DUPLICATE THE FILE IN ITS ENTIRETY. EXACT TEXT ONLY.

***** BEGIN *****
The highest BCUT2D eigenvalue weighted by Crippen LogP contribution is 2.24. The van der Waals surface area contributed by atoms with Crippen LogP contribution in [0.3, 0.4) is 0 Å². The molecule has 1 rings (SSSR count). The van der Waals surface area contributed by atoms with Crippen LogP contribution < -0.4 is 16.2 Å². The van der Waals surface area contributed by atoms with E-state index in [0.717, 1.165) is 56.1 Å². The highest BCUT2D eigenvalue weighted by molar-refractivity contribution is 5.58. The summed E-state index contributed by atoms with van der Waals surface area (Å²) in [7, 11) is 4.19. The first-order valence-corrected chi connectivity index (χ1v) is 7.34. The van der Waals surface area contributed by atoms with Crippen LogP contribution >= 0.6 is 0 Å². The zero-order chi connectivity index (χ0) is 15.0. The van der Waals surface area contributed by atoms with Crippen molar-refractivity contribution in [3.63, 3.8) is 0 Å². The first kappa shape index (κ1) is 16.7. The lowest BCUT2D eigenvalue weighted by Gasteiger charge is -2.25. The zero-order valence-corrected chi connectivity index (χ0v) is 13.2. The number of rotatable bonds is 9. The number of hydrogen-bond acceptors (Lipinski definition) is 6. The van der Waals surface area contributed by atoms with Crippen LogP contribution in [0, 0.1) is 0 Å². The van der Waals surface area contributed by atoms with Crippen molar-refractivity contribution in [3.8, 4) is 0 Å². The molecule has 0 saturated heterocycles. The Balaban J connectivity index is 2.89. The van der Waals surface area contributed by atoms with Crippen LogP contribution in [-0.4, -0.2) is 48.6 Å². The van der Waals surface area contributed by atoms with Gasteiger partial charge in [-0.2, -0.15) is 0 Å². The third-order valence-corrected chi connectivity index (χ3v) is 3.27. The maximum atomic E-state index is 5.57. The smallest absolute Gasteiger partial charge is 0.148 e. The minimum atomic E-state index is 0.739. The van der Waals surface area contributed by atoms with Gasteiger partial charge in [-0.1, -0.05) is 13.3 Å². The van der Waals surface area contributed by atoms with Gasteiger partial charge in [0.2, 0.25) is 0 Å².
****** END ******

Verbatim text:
The highest BCUT2D eigenvalue weighted by Crippen LogP contribution is 2.24. The van der Waals surface area contributed by atoms with Crippen LogP contribution in [0.3, 0.4) is 0 Å². The molecule has 1 rings (SSSR count). The van der Waals surface area contributed by atoms with Crippen LogP contribution < -0.4 is 16.2 Å². The van der Waals surface area contributed by atoms with E-state index in [0.717, 1.165) is 56.1 Å². The highest BCUT2D eigenvalue weighted by molar-refractivity contribution is 5.58. The summed E-state index contributed by atoms with van der Waals surface area (Å²) in [7, 11) is 4.19. The first-order valence-corrected chi connectivity index (χ1v) is 7.34. The van der Waals surface area contributed by atoms with Crippen LogP contribution >= 0.6 is 0 Å². The zero-order chi connectivity index (χ0) is 15.0. The van der Waals surface area contributed by atoms with Crippen molar-refractivity contribution in [3.63, 3.8) is 0 Å². The first kappa shape index (κ1) is 16.7. The lowest BCUT2D eigenvalue weighted by Gasteiger charge is -2.25. The zero-order valence-corrected chi connectivity index (χ0v) is 13.2. The number of rotatable bonds is 9. The number of hydrogen-bond acceptors (Lipinski definition) is 6. The van der Waals surface area contributed by atoms with Crippen LogP contribution in [0, 0.1) is 0 Å². The van der Waals surface area contributed by atoms with Crippen molar-refractivity contribution in [3.8, 4) is 0 Å². The molecule has 0 saturated heterocycles. The Balaban J connectivity index is 2.89. The van der Waals surface area contributed by atoms with Crippen LogP contribution in [-0.4, -0.2) is 48.6 Å². The van der Waals surface area contributed by atoms with Gasteiger partial charge in [-0.2, -0.15) is 0 Å². The third-order valence-corrected chi connectivity index (χ3v) is 3.27. The maximum atomic E-state index is 5.57. The smallest absolute Gasteiger partial charge is 0.148 e. The minimum atomic E-state index is 0.739. The van der Waals surface area contributed by atoms with Gasteiger partial charge in [-0.1, -0.05) is 13.3 Å². The van der Waals surface area contributed by atoms with Gasteiger partial charge in [0.2, 0.25) is 0 Å².